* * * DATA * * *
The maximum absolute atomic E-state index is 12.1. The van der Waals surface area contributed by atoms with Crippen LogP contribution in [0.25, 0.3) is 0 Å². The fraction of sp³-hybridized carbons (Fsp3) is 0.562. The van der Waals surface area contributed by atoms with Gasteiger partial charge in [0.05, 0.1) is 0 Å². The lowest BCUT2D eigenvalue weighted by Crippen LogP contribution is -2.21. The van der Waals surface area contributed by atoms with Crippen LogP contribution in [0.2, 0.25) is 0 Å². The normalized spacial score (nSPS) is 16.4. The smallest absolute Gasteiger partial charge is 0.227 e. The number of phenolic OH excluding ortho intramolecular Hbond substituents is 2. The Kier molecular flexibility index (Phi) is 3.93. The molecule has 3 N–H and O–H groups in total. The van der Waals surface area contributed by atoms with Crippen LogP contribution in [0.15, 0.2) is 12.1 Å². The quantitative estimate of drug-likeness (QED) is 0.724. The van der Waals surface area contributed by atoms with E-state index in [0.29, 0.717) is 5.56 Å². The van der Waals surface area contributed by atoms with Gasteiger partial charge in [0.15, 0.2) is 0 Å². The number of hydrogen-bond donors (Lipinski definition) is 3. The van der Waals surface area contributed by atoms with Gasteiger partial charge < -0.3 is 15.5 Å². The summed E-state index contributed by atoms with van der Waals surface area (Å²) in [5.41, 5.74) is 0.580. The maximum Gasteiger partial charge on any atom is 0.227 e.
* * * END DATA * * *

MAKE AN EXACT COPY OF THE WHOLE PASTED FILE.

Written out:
The maximum absolute atomic E-state index is 12.1. The van der Waals surface area contributed by atoms with Crippen LogP contribution in [0.25, 0.3) is 0 Å². The fraction of sp³-hybridized carbons (Fsp3) is 0.562. The van der Waals surface area contributed by atoms with Gasteiger partial charge in [0.05, 0.1) is 0 Å². The lowest BCUT2D eigenvalue weighted by Crippen LogP contribution is -2.21. The van der Waals surface area contributed by atoms with Crippen LogP contribution in [0.2, 0.25) is 0 Å². The normalized spacial score (nSPS) is 16.4. The smallest absolute Gasteiger partial charge is 0.227 e. The number of phenolic OH excluding ortho intramolecular Hbond substituents is 2. The Kier molecular flexibility index (Phi) is 3.93. The molecule has 3 N–H and O–H groups in total. The van der Waals surface area contributed by atoms with Crippen LogP contribution in [0.15, 0.2) is 12.1 Å². The quantitative estimate of drug-likeness (QED) is 0.724. The van der Waals surface area contributed by atoms with E-state index in [0.29, 0.717) is 5.56 Å². The van der Waals surface area contributed by atoms with Gasteiger partial charge in [0.15, 0.2) is 0 Å². The number of hydrogen-bond donors (Lipinski definition) is 3. The van der Waals surface area contributed by atoms with Gasteiger partial charge < -0.3 is 15.5 Å². The summed E-state index contributed by atoms with van der Waals surface area (Å²) in [5.41, 5.74) is 0.580. The maximum Gasteiger partial charge on any atom is 0.227 e.